Tag Archives: Utah canyonlands

September 25, 2017 Ancient ruins in Woodenshoe Canyon, in Utah’s Dark Canyon Wilderness.

Trump May Shrink Some Monuments. Here’s What We Could Lose

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By Michael Lanza

As my friend David and I set out from the Peavine Canyon Trailhead on a 40-mile, mid-May backpacking trip through southeastern Utah’s Dark Canyon Wilderness—part of the Bears Ears National Monument now in the gunsights of Interior Secretary Ryan Zinke, who’s proposing that President Donald Trump radically shrink this and other national monuments, something no president has ever done—a young cowboy rode up on a horse. He launched into a conversation that lasted just a few minutes, but spoke volumes about the broad chasm dividing the values and motives of people like Zinke, Trump, and others who want to diminish these lands from those of us who use and cherish them. Continue reading →

September 7, 2017 Navajo/Queens Garden Loop.

Photo Gallery: My Favorite Hike in Bryce Canyon

In Family Adventures, Hiking, National Park Adventures   |   Tagged , , , , , , , , , , ,   |   4 Comments

By Michael Lanza

Bryce Canyon’s Navajo Loop/Queens Garden Loop is a popular trail for good reason, with constant views of hoodoos—the multi-colored, limestone, sandstone, and mudstone spires that look like giant, melting candles, including the famous formation called Thor’s Hammer. But once turning onto the Peek-a-Boo Loop, you lose the crowds—and discover the scenic heart of Bryce Canyon while hiking below the Wall of Windows and row after row of towers in fluorescent shades of red and orange.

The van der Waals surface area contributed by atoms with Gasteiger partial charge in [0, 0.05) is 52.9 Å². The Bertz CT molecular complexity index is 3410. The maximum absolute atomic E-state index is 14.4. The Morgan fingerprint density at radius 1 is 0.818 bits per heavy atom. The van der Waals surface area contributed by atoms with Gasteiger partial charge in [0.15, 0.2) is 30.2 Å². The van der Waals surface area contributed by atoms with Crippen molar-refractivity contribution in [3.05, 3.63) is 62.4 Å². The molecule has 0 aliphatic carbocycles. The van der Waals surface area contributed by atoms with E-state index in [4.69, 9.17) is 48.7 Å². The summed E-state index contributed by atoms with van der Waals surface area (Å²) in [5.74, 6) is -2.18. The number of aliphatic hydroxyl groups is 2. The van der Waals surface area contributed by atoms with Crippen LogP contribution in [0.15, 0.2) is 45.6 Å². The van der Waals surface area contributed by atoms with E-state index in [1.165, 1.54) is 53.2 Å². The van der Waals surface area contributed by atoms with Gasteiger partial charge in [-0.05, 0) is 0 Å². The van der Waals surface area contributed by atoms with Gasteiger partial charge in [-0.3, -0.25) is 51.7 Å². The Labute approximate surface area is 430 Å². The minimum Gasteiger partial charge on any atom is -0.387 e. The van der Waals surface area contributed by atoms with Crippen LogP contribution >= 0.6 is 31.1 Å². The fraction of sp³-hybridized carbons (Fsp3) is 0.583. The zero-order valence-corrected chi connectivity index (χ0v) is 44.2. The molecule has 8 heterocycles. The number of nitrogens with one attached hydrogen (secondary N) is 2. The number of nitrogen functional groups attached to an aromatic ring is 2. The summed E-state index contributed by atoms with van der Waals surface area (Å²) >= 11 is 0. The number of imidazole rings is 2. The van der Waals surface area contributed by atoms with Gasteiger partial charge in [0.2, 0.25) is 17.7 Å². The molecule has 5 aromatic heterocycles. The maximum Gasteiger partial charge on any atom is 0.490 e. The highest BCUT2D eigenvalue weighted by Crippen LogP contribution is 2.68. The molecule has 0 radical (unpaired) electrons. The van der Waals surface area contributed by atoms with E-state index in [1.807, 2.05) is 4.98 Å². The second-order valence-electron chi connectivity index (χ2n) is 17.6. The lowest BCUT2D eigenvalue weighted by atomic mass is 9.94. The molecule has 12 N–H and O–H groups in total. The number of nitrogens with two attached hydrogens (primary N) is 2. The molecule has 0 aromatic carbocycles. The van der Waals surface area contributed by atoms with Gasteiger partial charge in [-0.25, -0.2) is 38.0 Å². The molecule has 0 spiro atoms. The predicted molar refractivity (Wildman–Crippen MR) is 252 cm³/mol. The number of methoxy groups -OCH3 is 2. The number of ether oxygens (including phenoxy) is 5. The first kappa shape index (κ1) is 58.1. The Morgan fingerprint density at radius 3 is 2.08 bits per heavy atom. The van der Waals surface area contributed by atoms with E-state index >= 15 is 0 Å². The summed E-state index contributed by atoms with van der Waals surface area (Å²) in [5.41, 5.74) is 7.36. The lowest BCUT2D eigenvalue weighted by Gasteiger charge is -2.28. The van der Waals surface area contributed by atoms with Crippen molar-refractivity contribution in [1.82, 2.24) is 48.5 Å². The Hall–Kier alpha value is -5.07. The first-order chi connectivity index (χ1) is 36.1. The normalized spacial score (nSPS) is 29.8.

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March 6, 2017 Hiking the Chesler Park Trail, Needles District, Canyonlands National Park.

5 Great Southwest Hiking Trips You Can Take This Spring (Even If You Haven’t Planned Ahead)

In Backpacking, Family Adventures, Hiking, National Park Adventures   |   Tagged , , , , , , , , , , , , , , , , , , , , , , , , , , , ,   |   4 Comments

By Michael Lanza

The Grand Canyon. The Narrows in Zion National Park. Paria Canyon. The Needles District of Canyonlands National Park. These are among the best backpacking trips in the Southwest—arguably in the country. But their renown demands that you plan those trips and apply for a backcountry permit months in advance. If you haven’t done that already, you’re likely out of luck for ticking off one of them this spring. But there are lesser-known, gorgeous hiking and backpacking trips you can still take in the Southwest this spring, even if you’re only getting around to planning a trip right now. Here are five of my favorites. Continue reading →

January 26, 2017 Peek-a-Boo Gulch, Grand Staircase-Escalante National Monument, Utah.

Video: Utah’s Slot Canyons Peek-A-Boo Gulch and Spooky Gulch

In Family Adventures, Hiking   |   Tagged , , , , , , ,   |   1 Comment

By Michael Lanza

Send four kids age 10 to 12 through a tight, slot canyon where they have to pull themselves over short pour-offs, duck through natural arches, and twist and contort their bodies to squeeze between wildly curved walls that frequently narrow to just inches wide, and they hardly stop gushing about it. “Wow, this is so cool!” “That’s amazing!” “Awesome!” We heard a lot of that when my friend Justin Hayes and I hiked Peek-a-Boo Gulch and Spooky Gulch in southern Utah’s Grand Staircase-Escalante National Monument with our kids. Watch this video and you’ll see why. Continue reading →

October 3, 2016 Above Crack-in-the-Wall, Coyote Gulch

Photo Gallery: Hiking and Backpacking Utah’s Wild Escalante

In Backpacking, Family Adventures, Hiking   |   Tagged , , , , , , , , , , , , , , , ,   |   2 Comments

By Michael Lanza

Explore slot canyons so narrow you have to take off your daypack and turn sideways to squeeze through. Dayhike to a waterfall that pours 126 feet over a multi-colored cliff into a perfect swimming hole. Backpack one of southern Utah’s most achingly gorgeous and family-friendly canyons. And that merely scrapes the surface of this weeklong adventure in the Grand Staircase-Escalante National Monument. The photo gallery below offers a peek behind the curtain of this less-busy corner of the Southwest’s canyonlands.

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Grand Canyon Hiker